DESPITE the downbeat and often valid warnings about the state of the Irish environment and wildlife, lots of positive things are going on, writes Donal Hickey.
As far back as 1969, a government report said our natural heritage was being “steadily whittled away’’ by human exploitation, pollution and modern development. Things have got much worse since then with the continuing decline and near extinction of many species.
Bogs and wetlands have disappeared at an alarming rate, but new habitats are being created in the most unlikely places such as the edges of motorways and congested urban areas. We also have high-value nature farming in places such as the Burren and Connemara where farmers are working in tandem with state agencies in ways that offer them a livelihood while at the same time protecting nature.
A new book, Whittled Away — Ireland’s Vanishing Nature, takes its title from the afore-mentioned report of almost a half century ago. The author, Padraic Fogarty, of the Irish Wildlife Trust, acknowledges the work of local groups, frequently made up of volunteers, but says the Government needs to do much more.
It could be argued, only for the EU being a statutory environmental watchdog here, we would have nothing at all left. Definitely one of the better sides of being in the EU. Fogarty, a professional ecologist, traces the failure to manage our natural resources, including overfishing, decimation of bogs, vanishing birds and many other aspects of nature. He decries funding cutbacks of almost 70% to some government bodies with responsibility for the environment.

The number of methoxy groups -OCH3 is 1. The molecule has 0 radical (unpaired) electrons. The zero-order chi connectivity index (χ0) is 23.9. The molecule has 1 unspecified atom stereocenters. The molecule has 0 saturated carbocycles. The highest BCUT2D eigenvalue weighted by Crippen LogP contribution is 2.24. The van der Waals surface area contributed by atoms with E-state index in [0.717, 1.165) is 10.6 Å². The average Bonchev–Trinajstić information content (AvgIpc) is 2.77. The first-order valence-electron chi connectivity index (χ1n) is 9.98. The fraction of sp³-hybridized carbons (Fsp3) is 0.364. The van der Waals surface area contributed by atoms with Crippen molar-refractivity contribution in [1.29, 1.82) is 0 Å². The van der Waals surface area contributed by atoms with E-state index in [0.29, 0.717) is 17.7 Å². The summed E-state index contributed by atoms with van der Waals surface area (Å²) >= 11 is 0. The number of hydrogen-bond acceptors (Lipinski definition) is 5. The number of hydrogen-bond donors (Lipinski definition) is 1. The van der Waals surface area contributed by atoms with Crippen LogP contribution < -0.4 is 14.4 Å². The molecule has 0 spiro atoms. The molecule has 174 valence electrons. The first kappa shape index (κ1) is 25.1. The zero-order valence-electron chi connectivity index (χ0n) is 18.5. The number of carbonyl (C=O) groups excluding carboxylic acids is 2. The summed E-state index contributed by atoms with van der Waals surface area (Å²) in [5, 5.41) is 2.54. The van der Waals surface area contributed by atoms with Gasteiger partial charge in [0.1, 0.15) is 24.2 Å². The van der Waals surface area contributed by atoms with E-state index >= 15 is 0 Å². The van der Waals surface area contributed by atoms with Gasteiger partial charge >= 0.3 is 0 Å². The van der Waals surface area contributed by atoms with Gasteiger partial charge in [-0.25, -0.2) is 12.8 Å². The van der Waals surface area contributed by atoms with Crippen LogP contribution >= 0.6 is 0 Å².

Many would see the building of 1,100km of motorways as destructive of the landscape; certainly projects never intended to provide a haven for wildlife. Yet, motorway edges now provide a range of habitats free from many human intrusions. Woodlands have emerged along older sections of road, orchids and other flowers grow along the margins, while reed-filled ponds are home to ducks, dragonflies and swans.
Cities are also becoming more wildlife-friendly, with foxes, badgers and otters now seen in urban areas. Fogarty says The Lough, in Cork, now teems with bats on summer nights, while Dublin Bay recently became a Unesco biosphere reserve.
Fogarty also says, however, most positive news for nature in recent decades has come from community groups, or small organisations. Such projects will only go so far, he says, and real action is needed at government level. He wants politicians to act with longer-term vision and to reboot the National Parks and Wildlife Service.
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